I can tell you how long it took me, a professional smoker, to truly feel better. Between 2-3 months I got to a stage where I knew I wouldn’t fall off the wagon, the deed was done for sure, all I had to do now was learn to live with it. What followed was, a good two-three months of depression which I did NOT see coming and it totally floored me. For the first couple of months I had been spurred on by the encouragement of my friends and family, it had been somewhat of a novelty which had now worn thin and I just missed my cigs. I got very low and seriously questioned whether or not life was worth it without cigs!! I know how irrational that sounds now, but at the time, that feeling was very real. This period saw my toughest times, but keeping in mind what I have shared with you here got me through it.

    Now use the cost calculator to work out how much you’ve saved so far. Make sure you have put all savings in your bottle, it should be looking pretty tempting to break into by now. ;)

    Coming up next, the all important benefits. :hello:

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  11. Hey Freedom, I am not a smoker but I like this guide very much! It is applicable to other addictions as well.

    My question would be, you said you stick to the green, (me too:hello:) but how did this work with quitting? Did you smoke herb throughout the process of quitting? Did you smoke more/less than normal?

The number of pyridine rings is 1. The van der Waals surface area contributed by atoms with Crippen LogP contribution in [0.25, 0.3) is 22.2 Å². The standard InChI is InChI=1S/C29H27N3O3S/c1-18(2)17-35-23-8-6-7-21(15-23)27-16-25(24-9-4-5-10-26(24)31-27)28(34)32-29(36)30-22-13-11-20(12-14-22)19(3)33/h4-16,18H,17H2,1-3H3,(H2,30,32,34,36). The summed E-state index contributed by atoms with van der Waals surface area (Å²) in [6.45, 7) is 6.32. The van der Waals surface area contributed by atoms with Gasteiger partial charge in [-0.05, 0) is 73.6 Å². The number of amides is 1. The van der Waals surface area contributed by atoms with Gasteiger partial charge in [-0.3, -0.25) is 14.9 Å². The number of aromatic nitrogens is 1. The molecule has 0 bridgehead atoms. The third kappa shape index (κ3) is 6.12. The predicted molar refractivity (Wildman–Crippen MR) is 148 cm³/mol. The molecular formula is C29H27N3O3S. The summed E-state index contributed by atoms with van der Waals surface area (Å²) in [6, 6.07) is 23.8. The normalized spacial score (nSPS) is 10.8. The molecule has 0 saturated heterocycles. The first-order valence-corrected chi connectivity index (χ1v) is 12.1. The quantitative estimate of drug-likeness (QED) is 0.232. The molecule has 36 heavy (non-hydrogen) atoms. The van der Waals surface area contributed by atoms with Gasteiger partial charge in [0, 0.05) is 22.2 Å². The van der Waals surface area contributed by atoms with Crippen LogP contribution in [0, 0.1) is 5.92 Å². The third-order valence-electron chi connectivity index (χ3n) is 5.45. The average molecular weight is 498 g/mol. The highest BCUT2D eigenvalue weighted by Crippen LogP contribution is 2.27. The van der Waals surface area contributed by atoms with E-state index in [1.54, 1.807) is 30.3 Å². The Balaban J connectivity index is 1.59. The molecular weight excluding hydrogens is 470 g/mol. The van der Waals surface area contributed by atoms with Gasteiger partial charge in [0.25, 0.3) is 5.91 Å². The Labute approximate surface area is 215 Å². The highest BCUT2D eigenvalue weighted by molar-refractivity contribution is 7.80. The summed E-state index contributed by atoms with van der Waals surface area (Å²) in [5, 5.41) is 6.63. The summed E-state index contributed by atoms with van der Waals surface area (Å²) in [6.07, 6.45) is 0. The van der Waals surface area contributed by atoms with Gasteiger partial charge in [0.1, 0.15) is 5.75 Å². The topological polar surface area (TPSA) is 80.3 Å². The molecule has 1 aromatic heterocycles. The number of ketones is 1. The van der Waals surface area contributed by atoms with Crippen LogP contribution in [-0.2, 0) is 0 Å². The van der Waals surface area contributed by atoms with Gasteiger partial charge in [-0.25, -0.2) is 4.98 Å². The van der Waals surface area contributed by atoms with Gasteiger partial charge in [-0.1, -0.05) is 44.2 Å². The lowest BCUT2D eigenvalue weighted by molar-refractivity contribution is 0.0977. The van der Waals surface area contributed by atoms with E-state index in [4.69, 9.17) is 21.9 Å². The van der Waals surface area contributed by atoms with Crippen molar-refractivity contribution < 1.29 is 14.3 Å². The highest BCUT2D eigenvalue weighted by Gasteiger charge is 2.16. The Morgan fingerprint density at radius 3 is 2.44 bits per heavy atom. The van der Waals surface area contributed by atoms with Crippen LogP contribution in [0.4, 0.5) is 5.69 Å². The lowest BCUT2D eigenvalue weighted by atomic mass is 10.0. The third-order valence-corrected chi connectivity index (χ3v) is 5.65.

For me, when I try to quit my other addictions, I end up smoking a lot more weed, which is not necessarily a bad thing considering the other addiction I'm giving up. Just curious as to how this affects others beside myself.

    Oh, and congrats for quitting after that long! That is a HUGE accomplishment you should be proud of.
  12. awesome guide and congrats on quitting
  13. #13 Freedom, Jun 20, 2009
    Last edited by a moderator: Feb 22, 2010

    Hey dude! Thanks for looking! :)
    I'm glad you brought up the bud smoking process during the quitting nicotine process! Now is as good a time as any to share my experience and I have some real points of interest regarding that too.

    I have always smoked my bud in a tobacco joint (with the exception of the odd bong for funsies). I knew I was having my CO measured the day after my quit day and I really didn't wanna fuck this up, so I went completely cold turkey for the first 48 hours, no bud, no baccy. I went in for my CO test and my reading was 3! :hello: This just spurred me on more, but I was starting to miss bud. Yeah, already. :rolleyes:

    I figured if I smoked bongs, then I might have a good chance that the CO was reduced in the water and that it wouldn't affect my reading, so after a few days I started smoking off bongs.

    Here's the interesting bit:
    After a week of smoking bongs, I went back to get my CO levels tested. They were still at the same level as a non smoker. I figured that this was awesome news, that in fact the water does take out a lot of the harmful chemicals that you take on through smoking anything!